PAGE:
Table 3. Five Souls vis-à-vis the Expanded Five-Element Tetragrammaton

Each ascending number of souls reflects greater granularity and another spiritual structure. Thus, one encounters scholars of Kabbalah or Chasidic philosophy who maintain that there are two, three, four, or five souls, with five represented thus:

  1. Nefesh HaElokit (godly soul;*);
  2. Nefesh HaBahamit (animal soul);
  3. Nefesh HaSichlit (intellectual soul);
  4. Nefesh HaChiyunit (essential or living soul); and
  5. Nefesh HaTiv’it (natural soul).

According to this last opinion, each of these five souls has four levels—nefesh, ru’ach, neshamah, and chayah. Nefesh HaElokit, additionally, has yechidah—bringing the total to twenty-one levels:

Souls/Levels Nefesh Ru’ach Neshamah Chayah Yechidah
Nefesh HaElokit (NhE) Nefesh of NhE Ru’ach of NhE Neshamah of NhE Chayah of NhE Yechidah of NhE
Nefesh HaChiyunit (NhC) Nefesh of NhC Ru’ach of NhC Neshamah of NhC Chayah of NhC  
Nefesh HaSichlit (NhS) Nefesh of NhS Ru’ach of NhS Neshamah of NhS Chayah of NhS  
Nefesh HaTiv’it (NhT) Nefesh of NhT Ru’ach of NhT Neshamah of NhT Chayah of NhT  
Nefesh HaBahamit (NhB) Nefesh of NhB Ru’ach of NhB Neshamah of NhB Chayah of NhB  

Table 4. Levels of the Soul

Last, there is an opinion that there is only one soul, but with Nefesh HaBahamit, Nefesh HaElokit, Nefesh HaSichlit, Nefesh HaChiyunit, and Nefesh HaTiv’it as five facets of that soul. This opinion does not contradict that of scholars who maintain that there are five souls. The latter view looks from our human vantage point, whereas the former sees from the vantage point of G‑d. In other words, those who maintain that there are five souls speak of the outer structure as it appears to us; and those who maintain that there is only one soul speak of the essential, albeit hidden, unity of all souls.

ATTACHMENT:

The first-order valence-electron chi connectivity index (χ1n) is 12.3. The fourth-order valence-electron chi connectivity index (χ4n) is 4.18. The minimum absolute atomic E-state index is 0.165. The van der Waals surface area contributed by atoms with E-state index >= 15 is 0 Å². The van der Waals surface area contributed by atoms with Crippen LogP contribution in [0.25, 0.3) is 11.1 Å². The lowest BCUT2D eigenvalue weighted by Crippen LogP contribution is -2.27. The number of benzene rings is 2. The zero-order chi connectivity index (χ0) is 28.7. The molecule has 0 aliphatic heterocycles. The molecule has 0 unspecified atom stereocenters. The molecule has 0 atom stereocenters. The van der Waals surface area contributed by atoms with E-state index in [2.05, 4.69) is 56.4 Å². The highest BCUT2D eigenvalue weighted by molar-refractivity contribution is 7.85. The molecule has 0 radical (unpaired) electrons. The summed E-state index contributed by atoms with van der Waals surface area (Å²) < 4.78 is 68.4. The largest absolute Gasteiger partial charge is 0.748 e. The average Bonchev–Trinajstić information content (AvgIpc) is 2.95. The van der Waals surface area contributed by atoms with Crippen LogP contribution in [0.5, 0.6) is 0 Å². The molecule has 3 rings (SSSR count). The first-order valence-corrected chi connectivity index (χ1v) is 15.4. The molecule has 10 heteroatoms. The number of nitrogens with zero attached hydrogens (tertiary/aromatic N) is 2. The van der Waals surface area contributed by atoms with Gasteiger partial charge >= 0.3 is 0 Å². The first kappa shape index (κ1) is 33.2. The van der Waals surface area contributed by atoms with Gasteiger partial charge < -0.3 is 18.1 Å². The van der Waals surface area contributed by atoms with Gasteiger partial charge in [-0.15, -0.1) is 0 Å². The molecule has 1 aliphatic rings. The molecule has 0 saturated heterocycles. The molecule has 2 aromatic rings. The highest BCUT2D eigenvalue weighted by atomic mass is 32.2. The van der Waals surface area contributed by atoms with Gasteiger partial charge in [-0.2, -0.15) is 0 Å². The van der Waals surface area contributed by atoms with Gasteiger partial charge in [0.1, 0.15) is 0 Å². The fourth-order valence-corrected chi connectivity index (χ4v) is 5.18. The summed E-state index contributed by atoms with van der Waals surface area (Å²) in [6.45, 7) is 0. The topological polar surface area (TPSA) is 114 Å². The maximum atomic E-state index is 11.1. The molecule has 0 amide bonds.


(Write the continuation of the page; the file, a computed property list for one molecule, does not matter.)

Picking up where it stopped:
Despite some ambiguity about the total number of souls, the big picture is clear. Two souls are at odds—the godly soul, Nefesh HaElokit, and the natural self-centered soul. Whether we call that natural soul Nefesh HaBahamit, Nefesh HaChiyunit, or Nefesh HaTiv’it matters little. Whether we consider these souls separate souls or different facets of the same soul does not matter very much, either. The fact that different names are used to denote this natural soul simply results from the complexity of the natural soul and its function. Each of these names highlights a particular aspect of the natural soul. Thus Nefesh HaChiyunit (the essential — or living — soul) pertains to and highlights the basic function of the natural soul—to enliven the body. Nefesh HaTiv’it pertains to the nature of the person, his or her proclivities, talents, tastes, likes, and dislikes. Nefesh HaBahamit highlights the egocentricity of the person. Thus, one may say that from a bird’s-eye view, Nefesh HaBahamit, Nefesh HaChiyunit, and Nefesh HaTiv’it are synonymous. However, a more nuanced view picks up subtle differences that are reflected in their names. Like any synonyms, they denote the same concept but highlight different nuances. The intellectual soul, Nefesh HaSichlit, serves as the bridge between the godly soul and the living (or natural) soul.

The dialectic tension between and the juxtaposition of the divine soul and the living soul mediated by the intellectual soul will play a critical role in the model of the soul that we shall attempt to develop in future installments.


[90] I am grateful to my teacher and friend, Rabbi Hirsh Rabisky, for elucidating this point.

[91] As explained in Tanya, Likutei Amarim, ch. 6.

* Although Tanya lists Nefesh HaElokit as the second soul (Nefesh HaSheini), because it enters the body much later than the first soul—Nefesh HaBahamit, here, we don’t follow the chronological order but, instead start with the highest soul—godly soul—and proceed in the descending order as souls get coarser and coarser

Originally published on on 2021/12/15.

About the Author
Dr. Alexander Poltorak is Chairman and CEO of General Patent Corporation. He is also an Adjunct Professor of Physics at The City College of New York. In the past, he served as Assistant Professor of Physics at Touro College, Assistant Professor of Biomathematics at Cornell University Medical College, and Adjunct Professor of Law at the Globe Institute for Technology. He holds a Ph.D. in theoretical physics.